Big Oil sued in South America

I suspect that some of you know a lot more about this case than I do. This link is all I know about it.

Starting from zero knowledge, I find the article a little confusing, but very interesting. Have a look:

http://www.businessweek.com/articles/2013-10-14/chevron-on-the-attack-the-19-billion-trial-of-the-year-starts-today

As they say, the rule of law is often very different in other cultures.

Janet and I had a sailing, cruising friend, who passed over to the other side some years ago. We first met him in San Carlos Mexico, in perhaps 1983. But, before we met him, we heard countless improbable rumors about him and thought that he was some sort of Walter Mitty.

The things we heard, through the coconut telegraph, seemed impossible for one man to have lived through in a single lifetime. We thought they were tall tales. However, as we got to know him, we learned that all of these things were true. He had just led a very interesting life, and was an accomplished storyteller, in the accurate documentary aspect of the phrase. Rather than having made things up.

He was also accomplished in the sense that you both could spend an afternoon together and see exactly the same things. But later he would be telling someone else who was not there, about several of the things that transpired. He would very accurately relate what happened, but from a very interesting perspective that you had not thought of it all at that time.

He was fun to follow around and learn from. Not quite a guru, but it was fascinating to see how his very powerful mind worked.

One of his major careers during his lifetime was to be an American attorney. I think he had risen as high as district attorney in a significant city and the American Southwest before we met him sailing in Mexico.

He and his wife sailed onto Panama and got jobs there and lived there for some years. One of his jobs was to teach Panamanian law students about some of the important ideas incorporated an American law.

Just so that you understand my biases, based on what I believe to be my personal experiences with the American legal system, my lawyer jokes tend to be sort of dark and gallows humor in nature. I have known, and still know, several lawyers that I believe are excellent people, fighting hard for all of the things that I want out of the legal system. They are “Fair, Honest, Intelligent.” All of the good things. Unfortunately, I have been the victim of several lawyers that were very evil. It could have been worse. As far as I know, they did not try to have me killed. But, they certainly raped and pillaged my bank account and consumed years of my life. And the most frustrating thing was, even spending years trying to rectify the problem, was a waste of my time. No other lawyers that I could find would help me. They said that loosing $50,000 was not worth them going after.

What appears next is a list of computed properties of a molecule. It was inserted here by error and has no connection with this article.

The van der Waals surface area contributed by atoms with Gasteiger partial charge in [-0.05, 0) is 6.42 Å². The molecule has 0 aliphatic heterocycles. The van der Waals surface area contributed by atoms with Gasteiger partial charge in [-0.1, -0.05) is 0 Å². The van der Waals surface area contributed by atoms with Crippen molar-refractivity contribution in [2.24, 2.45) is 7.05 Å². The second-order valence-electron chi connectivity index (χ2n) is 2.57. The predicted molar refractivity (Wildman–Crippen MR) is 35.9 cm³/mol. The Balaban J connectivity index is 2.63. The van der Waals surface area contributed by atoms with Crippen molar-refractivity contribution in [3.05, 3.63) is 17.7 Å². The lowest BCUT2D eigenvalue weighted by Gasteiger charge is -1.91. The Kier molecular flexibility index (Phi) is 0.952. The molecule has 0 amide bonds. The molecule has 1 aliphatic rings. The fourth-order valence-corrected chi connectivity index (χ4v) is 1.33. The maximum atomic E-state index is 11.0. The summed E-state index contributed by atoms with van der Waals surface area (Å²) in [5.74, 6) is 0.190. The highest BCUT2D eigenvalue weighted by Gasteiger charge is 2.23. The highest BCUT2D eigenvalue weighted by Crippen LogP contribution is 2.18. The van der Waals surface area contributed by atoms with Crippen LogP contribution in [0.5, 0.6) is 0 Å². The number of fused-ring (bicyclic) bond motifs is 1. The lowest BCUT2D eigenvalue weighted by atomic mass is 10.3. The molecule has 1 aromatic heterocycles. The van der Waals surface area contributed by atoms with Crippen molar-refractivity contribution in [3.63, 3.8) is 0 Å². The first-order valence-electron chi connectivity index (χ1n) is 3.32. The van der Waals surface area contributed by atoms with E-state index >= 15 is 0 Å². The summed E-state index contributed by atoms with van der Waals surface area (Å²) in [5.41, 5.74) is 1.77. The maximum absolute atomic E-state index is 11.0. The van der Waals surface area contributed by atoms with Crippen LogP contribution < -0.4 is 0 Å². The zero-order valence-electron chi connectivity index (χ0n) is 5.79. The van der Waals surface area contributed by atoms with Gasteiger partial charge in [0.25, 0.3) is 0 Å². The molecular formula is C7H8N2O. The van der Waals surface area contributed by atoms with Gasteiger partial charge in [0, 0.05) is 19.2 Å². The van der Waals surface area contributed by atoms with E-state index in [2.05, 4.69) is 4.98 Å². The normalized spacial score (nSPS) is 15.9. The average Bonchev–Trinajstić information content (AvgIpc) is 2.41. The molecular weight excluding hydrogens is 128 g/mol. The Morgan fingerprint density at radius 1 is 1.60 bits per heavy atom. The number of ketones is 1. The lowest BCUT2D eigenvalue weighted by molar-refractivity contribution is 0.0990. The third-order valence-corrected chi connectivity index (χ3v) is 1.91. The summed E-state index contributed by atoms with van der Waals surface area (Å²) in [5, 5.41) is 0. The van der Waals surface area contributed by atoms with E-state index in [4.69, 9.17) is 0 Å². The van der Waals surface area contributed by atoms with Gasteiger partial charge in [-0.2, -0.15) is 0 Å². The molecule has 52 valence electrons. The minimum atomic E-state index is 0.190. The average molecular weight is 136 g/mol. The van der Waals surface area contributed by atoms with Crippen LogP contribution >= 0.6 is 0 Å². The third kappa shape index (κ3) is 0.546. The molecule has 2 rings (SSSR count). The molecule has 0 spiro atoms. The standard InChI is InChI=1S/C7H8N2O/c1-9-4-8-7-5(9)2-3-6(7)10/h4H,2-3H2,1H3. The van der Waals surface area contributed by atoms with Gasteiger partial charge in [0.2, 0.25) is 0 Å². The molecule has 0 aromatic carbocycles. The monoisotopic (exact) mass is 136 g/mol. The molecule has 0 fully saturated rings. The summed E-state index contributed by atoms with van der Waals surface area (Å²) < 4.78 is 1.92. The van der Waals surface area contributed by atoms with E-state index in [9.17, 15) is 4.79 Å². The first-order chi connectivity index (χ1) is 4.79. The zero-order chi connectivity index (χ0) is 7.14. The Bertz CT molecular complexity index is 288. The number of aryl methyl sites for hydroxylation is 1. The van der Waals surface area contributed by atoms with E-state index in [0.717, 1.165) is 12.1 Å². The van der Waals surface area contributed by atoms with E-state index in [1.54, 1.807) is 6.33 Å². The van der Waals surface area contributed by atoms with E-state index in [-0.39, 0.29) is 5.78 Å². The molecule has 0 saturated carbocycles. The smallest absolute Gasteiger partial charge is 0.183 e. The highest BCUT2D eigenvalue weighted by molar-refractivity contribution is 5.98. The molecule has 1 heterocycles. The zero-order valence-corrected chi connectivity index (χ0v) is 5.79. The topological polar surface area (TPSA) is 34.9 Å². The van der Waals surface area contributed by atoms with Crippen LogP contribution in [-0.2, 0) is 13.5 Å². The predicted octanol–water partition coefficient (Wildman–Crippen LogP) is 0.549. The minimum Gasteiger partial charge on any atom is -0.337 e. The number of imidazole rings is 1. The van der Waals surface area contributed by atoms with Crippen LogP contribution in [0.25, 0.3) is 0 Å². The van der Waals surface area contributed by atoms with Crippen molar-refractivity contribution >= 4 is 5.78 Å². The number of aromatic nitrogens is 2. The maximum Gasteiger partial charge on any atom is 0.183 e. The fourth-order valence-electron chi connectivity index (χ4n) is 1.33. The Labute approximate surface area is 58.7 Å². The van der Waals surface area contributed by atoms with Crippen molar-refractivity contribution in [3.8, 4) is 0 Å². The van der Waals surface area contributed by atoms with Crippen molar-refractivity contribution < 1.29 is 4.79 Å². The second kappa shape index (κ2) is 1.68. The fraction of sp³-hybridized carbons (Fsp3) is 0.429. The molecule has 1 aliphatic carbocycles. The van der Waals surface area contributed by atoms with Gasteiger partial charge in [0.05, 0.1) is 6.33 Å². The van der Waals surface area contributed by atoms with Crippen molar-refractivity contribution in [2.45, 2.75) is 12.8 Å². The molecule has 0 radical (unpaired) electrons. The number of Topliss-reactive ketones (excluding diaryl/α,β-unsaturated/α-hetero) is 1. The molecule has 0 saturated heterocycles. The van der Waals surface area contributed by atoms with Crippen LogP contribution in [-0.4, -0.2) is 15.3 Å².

That was probably perfectly correct from their standpoint. But I have been living on less than peanuts for many years, in order to be able to continue cruising and not get a regular job. $50,000 was a gigantic fortune in my mind. And most importantly, it used to be my gigantic fortune. Until I was fleeced by these crooked lawyers.

But the relevant part of the story is that, one of the aspects of American law, that the Panamanians had great difficulty even understanding, never mind agreeing with, was the following example.

Suppose you buy a recreational property, a weekend retreat, out in the jungle of Panama. You take your family and friends there and it is just paradise. You’re happy right?

Then, your neighbor who has been living there for many years, or perhaps bought his property after you bought yours. That aspect is not really important as far as I was told. But, your neighbor decides to make some money by slaughtering hogs, and melting them down for the lard. He cooks them over fires that are partially fueled with the parts of the hog that he does not want, so the smell is indescribably bad. Maybe he burns an old truck tire once in a while.

Unfortunately he lives upwind of you, and now your property is virtually uninhabitable. Certainly your family wants no part of it.

Under US law, as far as I understood this story, you have recourse. You can get your neighbor to stop being a nuisance.

But, also as far as I understood, the Panamanians could not grasp what the problem was. Of course he can do whatever he wants. It’s his property. How can you tell your neighbor not to do what he wants to do on his own land?

I heard the story many years ago and obviously I may not of completely understood it. But I present it here as a possible example of different attitudes in different cultures.

Therefore, I personally think that, even though I may not agree with how other people do something, I feel that almost always, I should try hard to let them do it, if that is the norm for their culture.

Of course, their attitude is almost certainly, of course you let me do it! What business is it of yours? And I know plenty of Americans who would not just bristle, but would probably pop a blood vessel, if they thought someone in another country was going to tell them what to do.

Those who know me will be quite aware that, refusing to give women equal rights, or refusing to educate women, or killing all the girl children, the dangerous idiots not doing an adequate job of cleaning up the nuclear mess in Japan, and many other things, I would continue to hope to change.

But, it may not always be self-evident to other people, that in order for me to have freedom to do what I want, I need to respect a great deal of freedom, in others.

That’s how I see it. I welcome your freedom to see it anyway you want. But, of course I know that I’m seeing it the right way. <grin>

Dave

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